Heralded as the new gadget to help the public from losing their keys or to find a lost dog, Apple AirTags have quickly become a popular item from the technology giant since they were released this year.
The button-sized devices can attach to almost anything via a key ring, and iPhone users can use a feature on their phones called "Find My" that allows them to track a tag's location using Bluetooth.
Android users can download the Tracker Detect app from the Google Play store to do the same thing.
However, reports show that the tags can also be used to track people unsuspectingly, if slipped into a purse, suitcase or a car, raising questions about privacy and safety.
The York Regional Police in Ont. issued a warning in December about "a new method" being used by car thieves to track and steal high-end vehicles across the region.
"Since September 2021, officers have investigated five incidents where suspects have placed small tracking devices on high-end vehicles so they can later locate and steal them," the release says. "Brand name 'air tags' [sic] are placed in out-of-sight areas of the target vehicles when they are parked in public places like malls or parking lots. Thieves then track the targeted vehicles to the victim's residence, where they are stolen from the driveway."
Online, users of Reddit, Twitter and TikTok have been recounting getting notifications on their phones about a nearby tag, only to find one of the devices in their car or amongst their possessions.
A Washington Post technology columnist tested the tech's ability to "stalk" him by having a colleague slip a tag into his bag - it was able to show his position roughly within a half a block radius while he was out for a bike ride, and when he was stationary at home, gave his colleague his exact address.
On its website, Apple says it has incorporated features in the AirTags to discourage "unwanted tracking," including audible alarms and messages about nearby tags that pop up on iPhones.
"To discourage being tracked without your knowledge, Find My will notify you if an unknown AirTag or other Find My network accessory is seen moving with you over time," Apple's site says. "An AirTag that isn't with the person who registered it for an extended period of time will also play a sound when moved so you can find it, even if you don't use an iOS device."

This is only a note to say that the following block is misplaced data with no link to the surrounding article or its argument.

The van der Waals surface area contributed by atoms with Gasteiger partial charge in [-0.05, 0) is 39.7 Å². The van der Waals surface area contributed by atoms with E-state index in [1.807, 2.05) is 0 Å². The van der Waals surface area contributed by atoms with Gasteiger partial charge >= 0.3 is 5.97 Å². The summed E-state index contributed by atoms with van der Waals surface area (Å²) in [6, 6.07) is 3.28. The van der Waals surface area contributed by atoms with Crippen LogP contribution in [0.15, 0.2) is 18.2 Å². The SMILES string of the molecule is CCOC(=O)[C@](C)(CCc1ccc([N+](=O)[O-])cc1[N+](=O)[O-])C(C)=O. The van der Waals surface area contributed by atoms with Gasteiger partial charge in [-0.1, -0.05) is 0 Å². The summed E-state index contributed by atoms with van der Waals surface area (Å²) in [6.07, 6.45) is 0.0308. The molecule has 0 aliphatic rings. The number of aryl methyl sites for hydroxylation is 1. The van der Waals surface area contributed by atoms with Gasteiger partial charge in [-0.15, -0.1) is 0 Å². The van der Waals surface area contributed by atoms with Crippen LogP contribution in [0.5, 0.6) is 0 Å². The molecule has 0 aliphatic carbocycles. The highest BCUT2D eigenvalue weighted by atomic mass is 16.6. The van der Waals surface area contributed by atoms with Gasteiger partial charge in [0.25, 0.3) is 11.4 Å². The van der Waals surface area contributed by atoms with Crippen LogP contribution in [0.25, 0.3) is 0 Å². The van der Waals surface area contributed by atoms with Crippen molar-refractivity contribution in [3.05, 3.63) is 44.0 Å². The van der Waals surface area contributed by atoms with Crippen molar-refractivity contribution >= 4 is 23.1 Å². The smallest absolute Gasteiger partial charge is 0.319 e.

Apple's website also gives instructions on what to do if you get a notification that a tag is in your vicinity.
If you receive a notification that an AirTag is nearby, tap the message and hit "continue."
If you need assistance in locating the tag, hit the "play sound" option which will emit a chirp from your phone to help you locate the tag amongst your belongings or nearby.
Apple says if the AirTag is from a lost item or from an item you are borrowing, that users can tap the "Pause Safety Alerts" to turn off the notifications or "learn about this AirTag" to see its serial number and if the owner has marked it as lost.
If you get a notification of an "item detected" and you do not have an AirTag or have not borrowed anything with one, it could be from an AirTag that was slipped into your belongings.
The Apple site says to follow the on-screen instructions to disable the AirTag's ability to share its location and "if you feel your safety is at risk, contact your local law enforcement," and to "look through your belongings to try and find it."
However, if the AirTag is within range of the person who registered it, users will not be able to use the "play sound" option to try and find it.
In an emailed statement to CTVNews.ca Tuesday, an Apple spokesperson said the company takes safety seriously and is "committed to AirTag's privacy and security."
"AirTag is designed with a set of proactive features to discourage unwanted tracking - a first in the industry - that both inform users if an unknown AirTag might be with them, and deter bad actors from using an AirTag for nefarious purposes," the statement said. "If users ever feel their safety is at risk, they are encouraged to contact local law enforcement who can work with Apple to provide any available information about the unknown AirTag."
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